Dinner at Furnace Creek Restaurant (no need for a fancy name when you’re the only one there) was excellent. Then we faced the hour-plus drive back to Thorndike Campground. I crawled into my tent at about 10:00 p.m., and before I could lie down I saw lightning flashes and heard rumbling coming over the mountain range, what turned into the most powerful storm I have ever encountered while in a tent. Dolores and Carolyn and I were tented close together, and Carolyn yelled that water was flowing swiftly underneath her. I said, “I’m not looking,” because I couldn’t do anything about it anyway, but I could see that my tent floor was squishing like a waterbed, too. I sat up with my little headlamp, constantly checking for leaks. The rain splashed hard enough on one side to plaster the rain fly to the netting, so I got a little wet, but for the most part it held up really well (Big Agnes Seedhouse 2). [Carolyn’s tent really was swamped and she renamed it “A River Runs Through It.” We moved it to level ground the next morning.]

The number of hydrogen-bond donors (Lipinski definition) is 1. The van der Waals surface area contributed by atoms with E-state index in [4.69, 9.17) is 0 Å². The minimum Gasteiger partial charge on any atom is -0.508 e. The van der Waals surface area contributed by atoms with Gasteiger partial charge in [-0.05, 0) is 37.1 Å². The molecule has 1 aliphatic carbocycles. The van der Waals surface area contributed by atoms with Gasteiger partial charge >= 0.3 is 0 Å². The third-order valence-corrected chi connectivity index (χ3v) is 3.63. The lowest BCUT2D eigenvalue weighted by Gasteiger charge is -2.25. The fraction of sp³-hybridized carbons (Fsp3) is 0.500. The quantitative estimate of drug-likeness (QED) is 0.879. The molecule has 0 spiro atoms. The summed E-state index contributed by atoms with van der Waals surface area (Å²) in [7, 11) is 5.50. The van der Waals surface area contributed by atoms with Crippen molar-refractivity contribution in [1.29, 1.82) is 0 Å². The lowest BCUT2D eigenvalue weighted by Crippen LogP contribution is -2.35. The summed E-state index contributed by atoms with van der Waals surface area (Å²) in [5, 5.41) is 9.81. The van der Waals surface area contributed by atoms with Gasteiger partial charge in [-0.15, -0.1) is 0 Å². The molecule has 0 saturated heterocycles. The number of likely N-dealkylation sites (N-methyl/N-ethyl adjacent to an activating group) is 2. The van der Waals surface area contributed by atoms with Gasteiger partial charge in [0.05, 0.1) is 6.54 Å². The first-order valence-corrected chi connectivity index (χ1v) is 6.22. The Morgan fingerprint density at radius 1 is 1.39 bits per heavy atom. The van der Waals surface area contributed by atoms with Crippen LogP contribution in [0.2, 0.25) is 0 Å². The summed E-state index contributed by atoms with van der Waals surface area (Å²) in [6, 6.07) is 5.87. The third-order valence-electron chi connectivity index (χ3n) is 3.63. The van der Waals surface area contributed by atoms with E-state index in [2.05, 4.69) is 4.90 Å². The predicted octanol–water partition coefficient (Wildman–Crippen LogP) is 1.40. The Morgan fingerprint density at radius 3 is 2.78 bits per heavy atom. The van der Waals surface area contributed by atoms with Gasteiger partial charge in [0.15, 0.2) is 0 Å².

Three quick lightning/thunder cracks directly overhead had me saying my prayers that the stunted tree over my tent wouldn’t lose any branches. There wasn’t much wind, but the rain pounded hard, and then the storm passed. There was more rain during the night.
Average annual rainfall in Death Valley: two inches. I guess that doesn’t include the mountains surrounding it.